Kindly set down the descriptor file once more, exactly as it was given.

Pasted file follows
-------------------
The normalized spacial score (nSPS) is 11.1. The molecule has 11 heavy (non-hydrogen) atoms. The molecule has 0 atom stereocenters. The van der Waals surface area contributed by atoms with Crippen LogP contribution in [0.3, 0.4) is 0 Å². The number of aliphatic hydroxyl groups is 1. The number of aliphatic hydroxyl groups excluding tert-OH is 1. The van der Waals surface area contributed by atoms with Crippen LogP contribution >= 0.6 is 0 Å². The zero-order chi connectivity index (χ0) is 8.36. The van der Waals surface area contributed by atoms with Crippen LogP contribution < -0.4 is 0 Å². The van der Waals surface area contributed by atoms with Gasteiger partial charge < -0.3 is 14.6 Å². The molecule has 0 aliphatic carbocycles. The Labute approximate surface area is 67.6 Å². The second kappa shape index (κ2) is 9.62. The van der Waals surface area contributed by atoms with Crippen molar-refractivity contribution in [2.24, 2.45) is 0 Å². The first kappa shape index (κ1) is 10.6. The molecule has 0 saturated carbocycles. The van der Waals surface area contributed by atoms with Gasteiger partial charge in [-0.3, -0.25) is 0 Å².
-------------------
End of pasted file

The normalized spacial score (nSPS) is 11.1. The molecule has 11 heavy (non-hydrogen) atoms. The molecule has 0 atom stereocenters. The van der Waals surface area contributed by atoms with Crippen LogP contribution in [0.3, 0.4) is 0 Å². The number of aliphatic hydroxyl groups is 1. The number of aliphatic hydroxyl groups excluding tert-OH is 1. The van der Waals surface area contributed by atoms with Crippen LogP contribution >= 0.6 is 0 Å². The zero-order chi connectivity index (χ0) is 8.36. The van der Waals surface area contributed by atoms with Crippen LogP contribution < -0.4 is 0 Å². The van der Waals surface area contributed by atoms with Gasteiger partial charge < -0.3 is 14.6 Å². The molecule has 0 aliphatic carbocycles. The Labute approximate surface area is 67.6 Å². The second kappa shape index (κ2) is 9.62. The van der Waals surface area contributed by atoms with Crippen molar-refractivity contribution in [2.24, 2.45) is 0 Å². The first kappa shape index (κ1) is 10.6. The molecule has 0 saturated carbocycles. The van der Waals surface area contributed by atoms with Gasteiger partial charge in [-0.3, -0.25) is 0 Å².